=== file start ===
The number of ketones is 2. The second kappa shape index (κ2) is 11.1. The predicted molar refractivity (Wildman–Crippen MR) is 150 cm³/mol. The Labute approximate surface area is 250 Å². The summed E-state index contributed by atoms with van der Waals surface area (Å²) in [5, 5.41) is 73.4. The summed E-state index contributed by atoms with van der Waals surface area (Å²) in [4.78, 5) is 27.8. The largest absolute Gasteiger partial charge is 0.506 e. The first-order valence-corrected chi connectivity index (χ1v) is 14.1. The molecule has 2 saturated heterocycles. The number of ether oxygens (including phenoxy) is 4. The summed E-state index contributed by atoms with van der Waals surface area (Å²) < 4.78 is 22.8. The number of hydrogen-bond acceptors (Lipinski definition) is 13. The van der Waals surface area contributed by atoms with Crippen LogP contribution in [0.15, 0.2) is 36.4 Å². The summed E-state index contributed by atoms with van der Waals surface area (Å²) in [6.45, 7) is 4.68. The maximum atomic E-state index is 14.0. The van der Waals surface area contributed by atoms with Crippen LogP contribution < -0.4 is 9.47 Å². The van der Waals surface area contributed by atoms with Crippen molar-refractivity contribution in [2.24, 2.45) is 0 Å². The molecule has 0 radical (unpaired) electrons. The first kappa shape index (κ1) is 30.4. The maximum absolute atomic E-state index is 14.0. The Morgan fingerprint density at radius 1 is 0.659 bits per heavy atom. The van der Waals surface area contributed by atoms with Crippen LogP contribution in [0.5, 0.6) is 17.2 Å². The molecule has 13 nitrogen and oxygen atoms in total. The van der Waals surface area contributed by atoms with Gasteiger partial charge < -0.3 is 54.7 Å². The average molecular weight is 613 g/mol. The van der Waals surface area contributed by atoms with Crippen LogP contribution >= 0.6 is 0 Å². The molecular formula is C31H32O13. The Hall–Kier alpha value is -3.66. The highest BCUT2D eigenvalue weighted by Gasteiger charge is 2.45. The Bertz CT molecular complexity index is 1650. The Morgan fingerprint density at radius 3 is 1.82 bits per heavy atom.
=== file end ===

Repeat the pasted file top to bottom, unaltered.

The number of ketones is 2. The second kappa shape index (κ2) is 11.1. The predicted molar refractivity (Wildman–Crippen MR) is 150 cm³/mol. The Labute approximate surface area is 250 Å². The summed E-state index contributed by atoms with van der Waals surface area (Å²) in [5, 5.41) is 73.4. The summed E-state index contributed by atoms with van der Waals surface area (Å²) in [4.78, 5) is 27.8. The largest absolute Gasteiger partial charge is 0.506 e. The first-order valence-corrected chi connectivity index (χ1v) is 14.1. The molecule has 2 saturated heterocycles. The number of ether oxygens (including phenoxy) is 4. The summed E-state index contributed by atoms with van der Waals surface area (Å²) < 4.78 is 22.8. The number of hydrogen-bond acceptors (Lipinski definition) is 13. The van der Waals surface area contributed by atoms with Crippen LogP contribution in [0.15, 0.2) is 36.4 Å². The summed E-state index contributed by atoms with van der Waals surface area (Å²) in [6.45, 7) is 4.68. The maximum atomic E-state index is 14.0. The van der Waals surface area contributed by atoms with Crippen LogP contribution < -0.4 is 9.47 Å². The van der Waals surface area contributed by atoms with Crippen molar-refractivity contribution in [2.24, 2.45) is 0 Å². The molecule has 0 radical (unpaired) electrons. The first kappa shape index (κ1) is 30.4. The maximum absolute atomic E-state index is 14.0. The Morgan fingerprint density at radius 1 is 0.659 bits per heavy atom. The van der Waals surface area contributed by atoms with Crippen LogP contribution in [0.5, 0.6) is 17.2 Å². The molecule has 13 nitrogen and oxygen atoms in total. The van der Waals surface area contributed by atoms with Gasteiger partial charge < -0.3 is 54.7 Å². The average molecular weight is 613 g/mol. The van der Waals surface area contributed by atoms with Crippen LogP contribution >= 0.6 is 0 Å². The molecular formula is C31H32O13. The Hall–Kier alpha value is -3.66. The highest BCUT2D eigenvalue weighted by Gasteiger charge is 2.45. The Bertz CT molecular complexity index is 1650. The Morgan fingerprint density at radius 3 is 1.82 bits per heavy atom.